Of the three missing men, one case makes Lituma feel particularly guilty, the disappearance of a “little mute,” whom Lituma has brought with him from the coast. The mute, Pedro Tinoco, has run away from the military which conscripted him against his will, and Lituma brought him to the mountains to help him escape. The story of the mute, who finds a “home” living with vicunas, and the story of the albino, the second man to disappear, add color and more cultural detail to the story, while the love story of Tomas for Mercedes, which sometimes seems interminable, adds contrast to the horrors of the Shining Path. The attack on a town named Andromarca (similar to the attack of the real community of Lucanamarca in 1983, which was the single largest massacre by Shining Path) shows exactly how the Shining Path operates, with all local leaders captured, many killed, young children sent off to join the Shining Path militia, public executions, stonings, and the attempt to establish a support base there from which they will spread their “proletarian revolution” in other directions.
The arrival of the National Guard at Andamarca does not bring relief, in this case. The Gardia loot the homes of the remaining citizens, then vanish with their possessions. The treatment accorded to intellectuals and educated volunteers who work with indigenous people in the mountains becomes yet another subplot involving the Shining Path, while in still another, involving ancient cultural practices, the belief in human sacrifice to assuage the spirits becomes real. As the residents of Naccos begin to leave the village for other, safer places, Lituma and Tomasito, too, begin to prepare for other places, their fates, full of irony. described in the Epilogue.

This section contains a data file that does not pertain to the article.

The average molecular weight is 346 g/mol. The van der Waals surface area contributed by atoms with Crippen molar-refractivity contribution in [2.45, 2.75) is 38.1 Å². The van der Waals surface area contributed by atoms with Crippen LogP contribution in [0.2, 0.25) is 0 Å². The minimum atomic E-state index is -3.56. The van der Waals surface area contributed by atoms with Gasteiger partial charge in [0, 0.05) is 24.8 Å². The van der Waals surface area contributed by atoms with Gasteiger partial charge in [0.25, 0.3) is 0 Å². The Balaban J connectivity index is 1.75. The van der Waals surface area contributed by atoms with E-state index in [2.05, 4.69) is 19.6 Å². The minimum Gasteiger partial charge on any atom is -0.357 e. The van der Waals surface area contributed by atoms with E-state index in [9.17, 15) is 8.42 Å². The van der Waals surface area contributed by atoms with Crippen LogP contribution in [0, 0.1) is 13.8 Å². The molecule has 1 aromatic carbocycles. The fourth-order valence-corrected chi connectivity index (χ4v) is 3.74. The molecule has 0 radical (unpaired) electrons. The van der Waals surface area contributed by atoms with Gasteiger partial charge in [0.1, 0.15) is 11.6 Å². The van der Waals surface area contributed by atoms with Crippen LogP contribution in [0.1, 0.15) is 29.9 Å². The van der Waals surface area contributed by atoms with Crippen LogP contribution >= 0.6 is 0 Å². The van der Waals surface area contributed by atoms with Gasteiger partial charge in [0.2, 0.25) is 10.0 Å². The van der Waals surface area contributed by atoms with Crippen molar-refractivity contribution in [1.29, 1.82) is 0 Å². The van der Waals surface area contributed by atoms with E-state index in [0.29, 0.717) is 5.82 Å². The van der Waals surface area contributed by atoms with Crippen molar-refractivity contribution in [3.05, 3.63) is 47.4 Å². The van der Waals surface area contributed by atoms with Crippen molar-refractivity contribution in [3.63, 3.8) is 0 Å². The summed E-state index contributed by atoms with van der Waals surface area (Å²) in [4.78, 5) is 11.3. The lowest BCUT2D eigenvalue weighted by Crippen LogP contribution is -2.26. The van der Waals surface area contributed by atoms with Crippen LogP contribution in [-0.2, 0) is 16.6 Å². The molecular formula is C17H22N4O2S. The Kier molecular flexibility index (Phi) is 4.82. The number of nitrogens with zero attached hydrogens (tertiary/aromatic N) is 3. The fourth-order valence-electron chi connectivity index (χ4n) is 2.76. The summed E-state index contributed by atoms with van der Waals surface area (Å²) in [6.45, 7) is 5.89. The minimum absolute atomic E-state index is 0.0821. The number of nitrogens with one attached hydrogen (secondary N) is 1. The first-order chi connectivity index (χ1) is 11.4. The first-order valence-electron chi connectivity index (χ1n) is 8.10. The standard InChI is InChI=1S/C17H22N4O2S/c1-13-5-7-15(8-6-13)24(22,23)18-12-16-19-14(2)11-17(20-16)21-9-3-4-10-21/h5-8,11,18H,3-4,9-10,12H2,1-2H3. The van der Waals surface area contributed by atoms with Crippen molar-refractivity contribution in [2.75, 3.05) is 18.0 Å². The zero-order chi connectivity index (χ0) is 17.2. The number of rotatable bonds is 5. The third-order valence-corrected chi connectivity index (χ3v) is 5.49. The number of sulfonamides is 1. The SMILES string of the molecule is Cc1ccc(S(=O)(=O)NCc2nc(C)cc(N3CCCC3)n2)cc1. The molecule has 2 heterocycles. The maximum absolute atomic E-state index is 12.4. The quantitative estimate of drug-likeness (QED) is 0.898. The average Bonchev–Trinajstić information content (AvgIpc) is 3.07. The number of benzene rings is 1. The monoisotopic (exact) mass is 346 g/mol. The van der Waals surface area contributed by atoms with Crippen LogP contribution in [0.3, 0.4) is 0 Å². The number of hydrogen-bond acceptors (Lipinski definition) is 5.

Vargas Llosa, through his many subplots, shifting time frames, and different points of view vividly presents many aspects of life – and especially death – in the Andes in the 1980s and early 1990s, when the Shining Path, operating in both Peru and Bolivia was so intent upon a proletarian revolution. The author’s insights and ability to depict people from all walks of life as they try to deal with the hit-and-run tactics of this terror group bring this period alive again, even after almost twenty years. The “pastiche approach” to this subject, which Vargas Llosa uses to great effect, allows him to create a broad panorama of life in the Andes during this fraught period, but this approach lacks the strong characterizations which most other novels use to create empathy with the main characters. We know very little about Lituma, and what we know about Tomasito is limited to his never-ending love story. In its focus on the Shining Path, however, this novel provides a rare view of a terror group and its political goals and tactics, offering an important reminder of the need for vigilance.
Note: It was not until 1992 that Abimael Guzman, the former philosophy professor who led the Shining Path, was captured by Peruvian police and sentenced to life imprisonment. Though his capture led to a decline in the number of Shining Path attacks, especially large-scale attacks, it did not end the movement, which, though weakened, has continued terrorist attacks at least through 2013, according to Wikipedia.
Photos, in order: The author’s photo is from http://construirigualdad.blogspot.com/
The small village of Qero appears on http://upload.wikimedia.org Photo by Oscar Samwel.
Villagers from Qero harvest their potato crop. http://standingonsacredground.org/
The photo of the funeral procession after Lucanamarca Massacre of 1983, upon which the massacre of Andamarca may have been based, may be found here: http://blog.pucp.edu.pe/
Lucanamarca mourners gather at the cemetery to bury their dead: http://www.codehica.org.pe/
Vicunas live on grassland in the Andes during the day, when it is hot, then go up the mountain slopes at night when it is cold. They are protected animals and are the national animal of Peru. Their skins and wool were originally used only by Incan royalty. http://trabajodeingleszoo.blogspot.com/